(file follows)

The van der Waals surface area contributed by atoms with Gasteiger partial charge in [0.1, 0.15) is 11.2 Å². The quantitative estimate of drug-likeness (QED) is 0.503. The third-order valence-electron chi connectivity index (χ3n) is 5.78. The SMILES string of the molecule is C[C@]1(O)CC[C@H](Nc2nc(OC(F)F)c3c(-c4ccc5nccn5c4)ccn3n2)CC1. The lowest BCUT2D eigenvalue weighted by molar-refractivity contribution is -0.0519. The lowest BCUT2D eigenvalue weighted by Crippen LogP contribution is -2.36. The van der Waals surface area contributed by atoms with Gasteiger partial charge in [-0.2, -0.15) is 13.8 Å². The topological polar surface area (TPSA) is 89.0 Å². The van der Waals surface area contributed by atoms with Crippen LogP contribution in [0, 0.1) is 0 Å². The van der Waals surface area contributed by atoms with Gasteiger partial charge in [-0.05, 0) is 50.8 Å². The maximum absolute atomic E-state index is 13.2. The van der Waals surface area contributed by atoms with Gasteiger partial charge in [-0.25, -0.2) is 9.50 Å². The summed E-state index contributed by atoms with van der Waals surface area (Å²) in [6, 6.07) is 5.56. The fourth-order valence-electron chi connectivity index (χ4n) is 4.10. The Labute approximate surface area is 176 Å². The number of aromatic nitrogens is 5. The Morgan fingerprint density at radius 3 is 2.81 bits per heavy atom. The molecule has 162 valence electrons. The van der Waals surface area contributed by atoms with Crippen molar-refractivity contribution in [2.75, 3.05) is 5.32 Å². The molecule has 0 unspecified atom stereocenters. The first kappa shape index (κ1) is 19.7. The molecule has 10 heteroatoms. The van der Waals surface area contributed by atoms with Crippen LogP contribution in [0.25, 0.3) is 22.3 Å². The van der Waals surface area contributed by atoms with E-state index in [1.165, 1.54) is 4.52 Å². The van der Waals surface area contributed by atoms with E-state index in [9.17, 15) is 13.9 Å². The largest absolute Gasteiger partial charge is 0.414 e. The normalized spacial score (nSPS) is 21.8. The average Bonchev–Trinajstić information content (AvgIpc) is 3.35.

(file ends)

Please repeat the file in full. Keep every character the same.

The van der Waals surface area contributed by atoms with Gasteiger partial charge in [0.1, 0.15) is 11.2 Å². The quantitative estimate of drug-likeness (QED) is 0.503. The third-order valence-electron chi connectivity index (χ3n) is 5.78. The SMILES string of the molecule is C[C@]1(O)CC[C@H](Nc2nc(OC(F)F)c3c(-c4ccc5nccn5c4)ccn3n2)CC1. The lowest BCUT2D eigenvalue weighted by molar-refractivity contribution is -0.0519. The lowest BCUT2D eigenvalue weighted by Crippen LogP contribution is -2.36. The van der Waals surface area contributed by atoms with Gasteiger partial charge in [-0.2, -0.15) is 13.8 Å². The topological polar surface area (TPSA) is 89.0 Å². The van der Waals surface area contributed by atoms with Crippen LogP contribution in [0, 0.1) is 0 Å². The van der Waals surface area contributed by atoms with Gasteiger partial charge in [-0.05, 0) is 50.8 Å². The maximum absolute atomic E-state index is 13.2. The van der Waals surface area contributed by atoms with Gasteiger partial charge in [-0.25, -0.2) is 9.50 Å². The summed E-state index contributed by atoms with van der Waals surface area (Å²) in [6, 6.07) is 5.56. The fourth-order valence-electron chi connectivity index (χ4n) is 4.10. The Labute approximate surface area is 176 Å². The number of aromatic nitrogens is 5. The Morgan fingerprint density at radius 3 is 2.81 bits per heavy atom. The molecule has 162 valence electrons. The van der Waals surface area contributed by atoms with Crippen molar-refractivity contribution in [2.75, 3.05) is 5.32 Å². The molecule has 0 unspecified atom stereocenters. The first kappa shape index (κ1) is 19.7. The molecule has 10 heteroatoms. The van der Waals surface area contributed by atoms with Crippen LogP contribution in [0.25, 0.3) is 22.3 Å². The van der Waals surface area contributed by atoms with E-state index in [1.165, 1.54) is 4.52 Å². The van der Waals surface area contributed by atoms with E-state index in [9.17, 15) is 13.9 Å². The largest absolute Gasteiger partial charge is 0.414 e. The normalized spacial score (nSPS) is 21.8. The average Bonchev–Trinajstić information content (AvgIpc) is 3.35.